To model multiple steps of execution, we take the transitive closure of the relation step. It saddens me that I think the name clos_refl_trans_n1 makes sense.

      Definition step_star := clos_refl_trans_n1 _ step.
    End SharedMem.

Peterson’s Algorithm Formalized

Now that we’ve got a model of shared memory, we can write programs against it. Because each step of the handler function is atomic, we have to be careful to break the algorithm down into its atomic steps. Let’s recall Peterson’s algorithm:

               T1                           T2
         flag1 = true                 flag2 = true
         victim = 1                   victim = 2
         while (flag2 &&              while (flag1 && 
                victim == 1) {}              victim == 2) {} 
         // critical section          // critical section
         flag1 = false                flag2 = false

To write this in our model, we need to define register, contents, thread, program_counter, and handler. Here we go.

Peterson’s algorithm works with two threads, so we’ll make the type thread have two elements, T1 and T2. We give a decidable equality instance as well (see code for proof).

    Module Peterson.
      Inductive thread :=
      | T1
      | T2.
      Instance thread_eq_dec : Eq thread.

Peterson’s algorithm as presented above has three registers: flag1, flag2, and victim. To make it possible to write the code for both threads as a single function, we define register to have a Flag constructor that takes a thread as an argument. Thus Flag T1 corresponds to flag1 in the code above. Again, we also give a decidable equality instance.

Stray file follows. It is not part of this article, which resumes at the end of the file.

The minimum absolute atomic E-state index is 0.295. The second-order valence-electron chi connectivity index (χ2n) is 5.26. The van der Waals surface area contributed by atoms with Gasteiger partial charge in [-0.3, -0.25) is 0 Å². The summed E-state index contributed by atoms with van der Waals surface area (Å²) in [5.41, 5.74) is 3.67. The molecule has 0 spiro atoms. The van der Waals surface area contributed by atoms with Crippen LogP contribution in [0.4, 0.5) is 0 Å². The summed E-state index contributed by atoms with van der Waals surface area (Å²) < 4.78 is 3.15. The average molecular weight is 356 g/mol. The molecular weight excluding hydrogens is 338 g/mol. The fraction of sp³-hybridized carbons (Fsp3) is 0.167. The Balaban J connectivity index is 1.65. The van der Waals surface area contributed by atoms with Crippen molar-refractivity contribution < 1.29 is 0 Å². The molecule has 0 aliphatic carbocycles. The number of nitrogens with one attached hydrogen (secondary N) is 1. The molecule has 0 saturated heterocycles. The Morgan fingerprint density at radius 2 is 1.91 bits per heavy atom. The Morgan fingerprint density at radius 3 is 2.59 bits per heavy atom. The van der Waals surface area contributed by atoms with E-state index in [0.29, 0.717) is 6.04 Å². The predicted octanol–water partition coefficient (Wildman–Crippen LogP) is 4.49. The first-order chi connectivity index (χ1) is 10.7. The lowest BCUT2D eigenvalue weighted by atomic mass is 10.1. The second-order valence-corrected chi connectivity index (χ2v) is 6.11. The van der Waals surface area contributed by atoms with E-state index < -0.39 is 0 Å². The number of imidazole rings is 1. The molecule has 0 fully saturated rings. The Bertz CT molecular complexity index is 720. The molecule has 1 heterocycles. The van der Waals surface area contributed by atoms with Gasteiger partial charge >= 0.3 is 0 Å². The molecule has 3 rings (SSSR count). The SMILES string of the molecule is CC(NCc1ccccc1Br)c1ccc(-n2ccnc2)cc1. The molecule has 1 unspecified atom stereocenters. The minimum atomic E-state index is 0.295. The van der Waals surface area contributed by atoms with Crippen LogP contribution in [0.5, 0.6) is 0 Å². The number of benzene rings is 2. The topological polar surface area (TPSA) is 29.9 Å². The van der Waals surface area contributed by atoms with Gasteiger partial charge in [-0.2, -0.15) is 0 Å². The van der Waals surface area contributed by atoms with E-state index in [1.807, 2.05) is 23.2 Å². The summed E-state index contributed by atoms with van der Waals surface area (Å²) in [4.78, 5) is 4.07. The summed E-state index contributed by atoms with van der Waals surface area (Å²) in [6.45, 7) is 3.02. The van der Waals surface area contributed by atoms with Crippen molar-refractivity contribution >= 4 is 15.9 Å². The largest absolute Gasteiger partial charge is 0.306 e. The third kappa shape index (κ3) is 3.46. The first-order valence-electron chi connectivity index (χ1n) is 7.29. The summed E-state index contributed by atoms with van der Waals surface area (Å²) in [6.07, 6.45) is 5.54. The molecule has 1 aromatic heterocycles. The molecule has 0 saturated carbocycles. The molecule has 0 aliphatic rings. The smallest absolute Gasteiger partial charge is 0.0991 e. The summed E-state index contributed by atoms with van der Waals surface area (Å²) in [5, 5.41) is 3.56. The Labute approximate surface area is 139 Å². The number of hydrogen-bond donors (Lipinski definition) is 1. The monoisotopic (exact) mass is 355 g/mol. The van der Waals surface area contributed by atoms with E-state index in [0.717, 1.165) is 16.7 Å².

Inductive register :=
      | Flag : thread -> register
      | Victim.
      Instance register_eq_dec : Eq register.

The flags hold booleans while victim holds a thread name.

      Definition contents (r : register) : Type :=
        match r with
        | Victim => thread
        | Flag _ => bool

Initially, both flags should be set to false. But Peterson’s algorithm will work correctly for any initial value of victim. Thus we define the initial state of the registers to be parametrized on a thread t that is the initial value of victim. The theorems below will show that the algorithm works for both possible values of t.

      Definition register_init (t : thread) (r : register) : contents r :=
        match r with
        | Victim => t
        | _ => false